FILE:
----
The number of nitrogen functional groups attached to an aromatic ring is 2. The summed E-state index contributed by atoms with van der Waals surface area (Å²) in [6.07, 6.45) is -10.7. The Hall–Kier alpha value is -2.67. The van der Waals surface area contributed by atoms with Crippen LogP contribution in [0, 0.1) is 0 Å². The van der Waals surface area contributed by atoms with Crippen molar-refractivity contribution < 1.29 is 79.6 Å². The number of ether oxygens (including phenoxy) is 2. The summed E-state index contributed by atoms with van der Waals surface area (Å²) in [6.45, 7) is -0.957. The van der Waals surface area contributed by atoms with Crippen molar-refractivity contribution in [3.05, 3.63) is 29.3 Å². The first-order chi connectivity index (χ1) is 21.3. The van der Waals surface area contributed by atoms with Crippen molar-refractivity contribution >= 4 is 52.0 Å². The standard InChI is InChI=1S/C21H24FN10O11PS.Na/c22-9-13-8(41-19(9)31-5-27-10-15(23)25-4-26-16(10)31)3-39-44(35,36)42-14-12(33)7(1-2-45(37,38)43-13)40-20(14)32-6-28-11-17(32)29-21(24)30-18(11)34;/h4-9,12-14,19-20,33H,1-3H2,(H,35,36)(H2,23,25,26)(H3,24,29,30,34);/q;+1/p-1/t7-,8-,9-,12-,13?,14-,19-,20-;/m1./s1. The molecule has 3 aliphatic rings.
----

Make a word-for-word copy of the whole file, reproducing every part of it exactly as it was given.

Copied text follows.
The number of nitrogen functional groups attached to an aromatic ring is 2. The summed E-state index contributed by atoms with van der Waals surface area (Å²) in [6.07, 6.45) is -10.7. The Hall–Kier alpha value is -2.67. The van der Waals surface area contributed by atoms with Crippen LogP contribution in [0, 0.1) is 0 Å². The van der Waals surface area contributed by atoms with Crippen molar-refractivity contribution < 1.29 is 79.6 Å². The number of ether oxygens (including phenoxy) is 2. The summed E-state index contributed by atoms with van der Waals surface area (Å²) in [6.45, 7) is -0.957. The van der Waals surface area contributed by atoms with Crippen molar-refractivity contribution in [3.05, 3.63) is 29.3 Å². The first-order chi connectivity index (χ1) is 21.3. The van der Waals surface area contributed by atoms with Crippen molar-refractivity contribution >= 4 is 52.0 Å². The standard InChI is InChI=1S/C21H24FN10O11PS.Na/c22-9-13-8(41-19(9)31-5-27-10-15(23)25-4-26-16(10)31)3-39-44(35,36)42-14-12(33)7(1-2-45(37,38)43-13)40-20(14)32-6-28-11-17(32)29-21(24)30-18(11)34;/h4-9,12-14,19-20,33H,1-3H2,(H,35,36)(H2,23,25,26)(H3,24,29,30,34);/q;+1/p-1/t7-,8-,9-,12-,13?,14-,19-,20-;/m1./s1. The molecule has 3 aliphatic rings.